Online Gambling Creates Legal Gray Area For Canada
In the almost two decades since online gambling has become popular, Canada’s legal system has found itself somewhat lacking. Several Canadian media outlets have called it a legal “grey area” when trying to understand Canadian legislature as it pertains to online gambling. The issue where we find the legal code gets ‘hooked’ up on is the Internet. These codes were written before the Internet was conceived and therefore don’t explicitly include mention of it or even imagine the effect that online technology would have on world communication. Canadian online gambling was not foreseen. It’s also been said in popular media that as of late, Canadian law enforcement seems to be preoccupied with more dangerous threats like national security, drug problems, and biker gangs. Seems understandable.
Chad Finkelstein, a gaming law expert interviewed by cbc.ca mentioned the outdated criminal codes. "The criminal code was written decades ago, and these provisions with respect to gaming were drafted in the 1960s and haven't really been updated since. These provisions were not drafted with anything remotely resembling the internet ever contemplated. So, we have outdated, antiquated provisions, which makes it difficult to apply to a modern gaming business."
In Canadian gambling laws and regulation is left up to the individual provinces to determine whether should be legal and in what forms it should allowed or banned. However, the Internet doesn’t concern itself with provincial boundaries and this is where the legalities start to get blurred. There are thousands of off-shore gambling websites that are located all over the world in places where governments gladly welcome the revenue from taxes. These places court the citizens in other countries of the world where gambling is largely illegal or problematic and skate through these legal “grey areas” by being located off shore and in legally defined jurisdictions.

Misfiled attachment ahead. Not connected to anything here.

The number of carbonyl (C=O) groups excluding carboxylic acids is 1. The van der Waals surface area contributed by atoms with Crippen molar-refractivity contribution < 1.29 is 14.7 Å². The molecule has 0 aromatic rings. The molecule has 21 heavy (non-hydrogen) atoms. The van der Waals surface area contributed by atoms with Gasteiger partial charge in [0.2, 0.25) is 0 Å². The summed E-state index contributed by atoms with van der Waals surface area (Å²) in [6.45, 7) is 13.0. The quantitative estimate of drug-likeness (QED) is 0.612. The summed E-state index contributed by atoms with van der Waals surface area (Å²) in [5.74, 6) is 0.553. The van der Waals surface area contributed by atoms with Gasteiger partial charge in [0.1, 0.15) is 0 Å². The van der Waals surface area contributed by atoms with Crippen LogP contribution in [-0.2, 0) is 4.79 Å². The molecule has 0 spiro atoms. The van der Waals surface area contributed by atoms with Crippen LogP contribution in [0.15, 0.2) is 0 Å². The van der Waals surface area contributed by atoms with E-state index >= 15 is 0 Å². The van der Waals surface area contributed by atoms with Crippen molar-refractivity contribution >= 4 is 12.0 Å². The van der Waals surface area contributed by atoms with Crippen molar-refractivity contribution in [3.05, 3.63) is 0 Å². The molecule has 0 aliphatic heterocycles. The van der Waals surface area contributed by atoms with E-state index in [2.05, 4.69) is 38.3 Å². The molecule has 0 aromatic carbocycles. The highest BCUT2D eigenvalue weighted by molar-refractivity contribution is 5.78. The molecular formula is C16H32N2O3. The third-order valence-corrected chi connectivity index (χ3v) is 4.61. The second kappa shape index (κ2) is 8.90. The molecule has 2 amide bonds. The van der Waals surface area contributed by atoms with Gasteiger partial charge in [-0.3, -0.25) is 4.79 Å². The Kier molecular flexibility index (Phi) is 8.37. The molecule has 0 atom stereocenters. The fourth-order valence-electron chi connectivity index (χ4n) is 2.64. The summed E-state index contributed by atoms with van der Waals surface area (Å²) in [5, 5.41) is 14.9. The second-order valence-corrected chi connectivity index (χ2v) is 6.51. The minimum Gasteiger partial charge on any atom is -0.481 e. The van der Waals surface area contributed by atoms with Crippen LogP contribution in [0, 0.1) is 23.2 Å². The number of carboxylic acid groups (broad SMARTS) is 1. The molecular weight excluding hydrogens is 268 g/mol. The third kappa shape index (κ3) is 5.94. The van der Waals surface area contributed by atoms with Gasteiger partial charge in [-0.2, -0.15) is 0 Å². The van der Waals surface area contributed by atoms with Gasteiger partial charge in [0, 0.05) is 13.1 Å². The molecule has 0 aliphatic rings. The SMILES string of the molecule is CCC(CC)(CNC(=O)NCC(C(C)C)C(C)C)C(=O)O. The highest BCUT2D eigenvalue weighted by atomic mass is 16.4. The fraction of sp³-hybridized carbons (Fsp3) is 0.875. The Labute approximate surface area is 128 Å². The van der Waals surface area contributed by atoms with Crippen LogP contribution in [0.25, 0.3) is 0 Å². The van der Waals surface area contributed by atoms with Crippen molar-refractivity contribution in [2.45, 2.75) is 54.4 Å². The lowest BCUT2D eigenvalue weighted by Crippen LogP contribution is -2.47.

Cbc.ca interviewed another gaming law expert, Michael Lipton, in Toronto about the legalities of placing bets online with off-shore sportsbooks. "As far as I'm concerned, you as a player aren't committing any criminal offence by being in a position where you are engaged with an offshore operator playing poker, playing slots, or whatever the case may be," said Lipton. He continued to explain, "There have been no prosecutions that resulted in convictions or guilty pleas, so the offshore sports books look at Canada as a grey zone,".
Although Canadian authorities don’t really do anything about online betting and let Canadian bookmakers and customers operate relatively freely, Lipton believes there is still a clear violation of criminal code. When you focus on the owners and operators of these off-shore sites instead of their customers, the question shifts. It becomes whether its legal for them to even have Canadian customers.
According to Lipton on cbc.ca, on other issues, foreign business owners that have maintained a considerable connection to Canada in some way can be found to be violating the Canadian law. He continues to explain that if a foreign entrepreneur conducts business in Canada, advertises there, and enters into contracts and knowingly accepts bets from Canadians, that would be enough to prove a considerable connection and at which point, places them under Canadian jurisdiction.
Canada has never made a single arrest on this matter.